Whether you are a real estate investor or a business owner, while at first thought, filing for Chapter 11 bankruptcy may not seem like a wealth strategy, it can actually be exactly that for many situations. If you consider the fact that it is usually filed by business owners who seek to restructure the debts of their organization, you may find it a useful to investigate this as a strategic option if you need time to reorganize the amount of debt of your business owes.
Chapter 11 bankruptcy can be an effective financial remedy for businesses that are having a hard time with secured and unsecured debt. However, some essential facts must first be understood before committing to this possible solution.
Listed below are 10 important things you need to know about the process of Chapter 11 bankruptcy according to Irvine Bankruptcy Lawyer.
You Can Carry On with Business Operations
Filing Chapter 11 bankruptcy does not mean that your business will automatically be closed down; neither does it mean that you lose control of your organization. Instead, you will most likely become a “debtor in possession,” allowing you to maintain ownership of the company and all of its assets. However, for reasons like fraud or gross mismanagement, the court may appoint a bankruptcy trustee to oversee the operations of your business.
Creditors Can’t Take Action Against You
An automatic stay immediately goes into effect when you file Chapter 11 bankruptcy. It temporarily prevents creditors from taking legal action against you. The intent behind the automatic stay is to allow the business a limited period of time to make a reorganization plan without interference from creditors. The stay remains in effect until the conclusion of the proceedings or until the date established by the bankruptcy court. Nonetheless, creditors can choose to stop lending additional money to your business, which can create a problem with the cash flow of your company.
You Can File Chapter 11 Bankruptcy Voluntarily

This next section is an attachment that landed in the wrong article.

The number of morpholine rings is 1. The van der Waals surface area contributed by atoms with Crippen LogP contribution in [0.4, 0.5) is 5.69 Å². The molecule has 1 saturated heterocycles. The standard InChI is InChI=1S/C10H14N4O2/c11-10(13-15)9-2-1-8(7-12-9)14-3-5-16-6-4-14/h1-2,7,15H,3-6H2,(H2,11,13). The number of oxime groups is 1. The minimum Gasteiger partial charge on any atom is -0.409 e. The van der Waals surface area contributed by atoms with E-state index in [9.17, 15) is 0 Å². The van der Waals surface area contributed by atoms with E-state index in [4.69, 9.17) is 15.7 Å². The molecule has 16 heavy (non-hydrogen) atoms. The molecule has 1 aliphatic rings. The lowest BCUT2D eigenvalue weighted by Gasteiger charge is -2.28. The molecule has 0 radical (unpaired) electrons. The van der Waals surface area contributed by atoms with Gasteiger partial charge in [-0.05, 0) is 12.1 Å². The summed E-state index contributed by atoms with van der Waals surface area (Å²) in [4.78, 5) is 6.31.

Depending on the circumstances, Chapter 11 bankruptcy can be filed voluntarily or involuntarily. The debtor is the one who files the petition in a voluntary filing, while three or more creditors take legal action in an involuntary filing. In cases of involuntary filing, the debtor may contest the petition. However, the proceeding will likely restrain the business from operating as it has in the past.
You Don’t Have to Deal with a Creditor’s Committee
In a bankruptcy proceeding, a creditor’s committee is appointed by the court represent a company’s creditors. Their responsibilities include creating a reorganization plan for bankrupt businesses or deciding whether they should be liquidated. Nevertheless, the court doesn’t have to appoint a creditor’s committee in cases where the debtor is a small business which’s total secured and unsecured debts are $2,566,050 or less. Not having to deal with a creditor’s committee makes the process less costly for the debtor.
Your Reorganization Plan is A Crucial Component
The reorganization plan is a key element in filing Chapter 11 bankruptcy. Its design and administration are crucial to its success as well as to the future of the business in need of debt protection.
Creditors Don’t Need to File Claims
Creditors are entitled to distribution if they are listed on the schedules of the debtor. As long as they receive payments and feel they are treated fairly, they are not required to file claims. However, creditors must file claims in cases where they are left out of the schedules, or they object to the way they are being handled.
Court Approval is Necessary for Major Decisions
When you become a debtor in possession, you are not granted the same level of control on your business as you did before filing bankruptcy. The court has a hand in every major decision like selling assets, breaking leases, or retaining external professionals such as lawyers. The court may also allow a lender to make a loan for you to have more operating capital for your business. The lender is given “superiority,” which means you are obliged to pay off the new lender before other unsecured creditors.
You will Get Paid Last
Until all of the creditors of the business are paid in full, equity owners in the company are prohibited from retaining any asset or profit says Irvine Bankruptcy Lawyer. For instance, you can’t sell assets of your business and promise to pay creditors 30 cents for every dollar you owe them, but keep the $30,000 in the bank account of the company. In other words, you can’t cash out until you pay off all your business debt.
You are Required to Pay Court Fees
Bankruptcy courts will charge you a case filing fee of approximately $1,167 and miscellaneous administrative fees worth $550 when you file Chapter 11 bankruptcy. If you are incapable of paying the fees all at once, the court may allow you to pay them overtime in no more than four installments. The final payment must also be made no later than 120 days after you file.
You will Need a LawyerChapter 11 is notorious for being the most complicated type of bankruptcy, which is why it should not be a decision to be taken lightly. It is vital that you get sound legal advice throughout the proceedings. Generally, a lawyer or attorney with specific experience in the field of bankruptcy is the best way to go. Hiring a lawyer can be expensive but it must be considered if you want to be successful or, at the very least, continue business operations throughout the bankruptcy process.